BACKGROUND: Heparin is an anticoagulant medication that is usually injected subcutaneously. Subcutaneous administration of heparin may result in complications such as bruising, haematoma, and pain at the injection site. One of the factors that may affect pain, haematoma, and bruising is injection speed. Several studies have been carried out to determine if speed of injection affects the amount of pain and bruising where the injection is given; however, the results of these studies have differed, and study authors have not reached a clear final conclusion. This is the second update of a review first published in 2014. OBJECTIVES: To assess the effects of duration (speed) of subcutaneous heparin injection on pain and bruising at the injection site in people admitted to hospitals or clinics who require treatment with unfractionated heparin (UFH) or low molecular weight heparin (LMWH). We also looked at haematoma at the injection site. SEARCH METHODS: The Cochrane Vascular Information Specialist searched the Cochrane Vascular Specialised Register, CENTRAL, MEDLINE, Embase, and CINAHL databases and the World Health Organization International Clinical Trials Registry Platform and ClinicalTrials.gov trials registers to 22 June 2020. We undertook reference checking of included studies to identify additional studies. SELECTION CRITERIA: We searched for randomised controlled trials (RCTs) comparing the effects of different durations of subcutaneous injection of heparin on pain, bruising, and haematoma at the injection site. DATA COLLECTION AND ANALYSIS: For this update, two review authors independently selected studies and extracted data via Covidence software and assessed methodological quality using Cochrane's risk of bias tool. The primary outcomes of interest were pain intensity at injection site and size and incidence of bruising. The secondary outcomes of interest were size and incidence of haematoma at injection site. We calculated the odds ratio (OR), mean difference (MD), or standardised mean difference (SMD) with corresponding 95% confidence intervals (CIs). We assessed the certainty of the evidence using GRADE criteria. MAIN RESULTS: We identified one new study for this update, resulting in a total of five included studies with 503 participants who received subcutaneous injections of LMWH into the abdomen. Given the nature of the intervention, it was not possible to blind participants and caregivers (personnel) in any of the included studies. Two studies described blinding of outcome assessors. Overall, the methodological quality of included studies was moderate. The duration of the fast injection was 10 seconds, and the duration of the slow injection was 30 seconds in all included studies. Four studies reported site pain intensity after each injection at different time points. Two studies assessed site pain intensity immediately after each injection; meta-analysis showed no evidence of a difference in site pain intensity immediately after slow injection when compared to fast injection (MD -1.52, 95% CI -3.56 to 0.53; 140 participants; low-certainty evidence). Meta-analysis of three studies indicated that site pain intensity may be slightly reduced 48 hours after the slow heparin injection compared to fast injection (MD -1.60, 95% CI -2.69 to -0.51; 103 participants; low-certainty evidence). Five studies assessed bruise size at 48 hours, and two studies assessed bruise size at 60 hours. Meta-analysis showed there may be a reduction in bruise size 48 hours (SMD -0.54, 95% CI -1.05 to -0.02; 503 participants; 5 studies; very low-certainty evidence) and 60 hours (SMD -0.49, 95% CI -0.93 to -0.06; 84 participants; 2 studies; low-certainty evidence) after slow injection compared to fast injection. There was no evidence of a difference in bruise size 72 hours after slow injection compared to fast injection (SMD -0.27, 95% CI -0.61 to 0.06; 140 participants; 2 studies; low-certainty evidence). Three studies evaluated incidence of bruising and showed there may be a reduction in bruise incidence 48 hours (OR 0.39, 95% CI 0.26 to 0.60; 444 participants; low-certainty evidence) and 60 hours (OR 0.25, 95% CI 0.10 to 0.65; 84 participants; 2 studies; low-certainty evidence) after slow injection compared to fast injection. We downgraded the certainty of the evidence due to risk of bias concerns, imprecision, and inconsistency. None of the included studies measured size or incidence of haematoma. AUTHORS' CONCLUSIONS: Administering medication safely and enhancing patient comfort are the main aims of clinical nurses. In this review, we identified five RCTs that evaluated the effect of subcutaneous heparin injection duration on pain intensity, bruise size and incidence. We found that pain may be slightly reduced 48 hours after slow injection. Similarly, there may be a reduction in bruise size and incidence after slow injection compared to fast injection 48 and 60 hours postinjection. We downgraded the certainty of the evidence for all outcomes to low or very low due to risk of bias concerns, imprecision, and inconsistency. Accordingly, new trials with a more robust design, more participants, and a focus on different injection speeds will be useful in strengthening the certainty of the available evidence.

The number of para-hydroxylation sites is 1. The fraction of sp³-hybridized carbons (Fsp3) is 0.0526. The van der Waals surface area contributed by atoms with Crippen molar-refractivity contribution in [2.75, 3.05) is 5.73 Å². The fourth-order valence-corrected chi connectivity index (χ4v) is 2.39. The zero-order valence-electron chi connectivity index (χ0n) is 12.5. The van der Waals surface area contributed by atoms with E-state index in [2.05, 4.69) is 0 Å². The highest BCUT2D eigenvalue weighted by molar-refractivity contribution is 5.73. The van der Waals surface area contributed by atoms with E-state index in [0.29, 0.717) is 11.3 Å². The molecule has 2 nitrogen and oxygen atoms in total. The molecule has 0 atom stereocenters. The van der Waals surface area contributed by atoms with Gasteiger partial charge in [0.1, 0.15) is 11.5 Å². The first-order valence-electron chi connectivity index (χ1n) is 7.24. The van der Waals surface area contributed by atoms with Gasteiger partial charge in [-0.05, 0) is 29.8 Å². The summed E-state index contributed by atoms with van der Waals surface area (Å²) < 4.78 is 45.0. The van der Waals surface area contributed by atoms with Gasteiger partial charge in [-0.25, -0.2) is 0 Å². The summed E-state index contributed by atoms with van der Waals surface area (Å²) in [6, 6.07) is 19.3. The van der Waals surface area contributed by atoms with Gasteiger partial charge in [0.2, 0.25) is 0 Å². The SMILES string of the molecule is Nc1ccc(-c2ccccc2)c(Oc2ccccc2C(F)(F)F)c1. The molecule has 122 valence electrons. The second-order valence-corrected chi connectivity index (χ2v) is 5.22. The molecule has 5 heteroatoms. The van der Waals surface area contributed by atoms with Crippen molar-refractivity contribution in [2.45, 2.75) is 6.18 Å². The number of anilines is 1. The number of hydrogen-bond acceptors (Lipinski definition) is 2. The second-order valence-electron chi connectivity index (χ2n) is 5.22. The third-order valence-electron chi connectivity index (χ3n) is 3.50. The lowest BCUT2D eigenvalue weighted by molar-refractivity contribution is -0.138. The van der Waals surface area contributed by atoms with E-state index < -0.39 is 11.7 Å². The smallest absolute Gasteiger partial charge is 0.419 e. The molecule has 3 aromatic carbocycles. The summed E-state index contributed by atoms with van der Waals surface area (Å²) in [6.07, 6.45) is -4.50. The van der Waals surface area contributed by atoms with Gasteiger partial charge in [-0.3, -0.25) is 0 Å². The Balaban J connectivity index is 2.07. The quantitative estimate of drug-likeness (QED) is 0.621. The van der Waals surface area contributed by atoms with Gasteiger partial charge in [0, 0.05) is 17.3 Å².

Subject(s)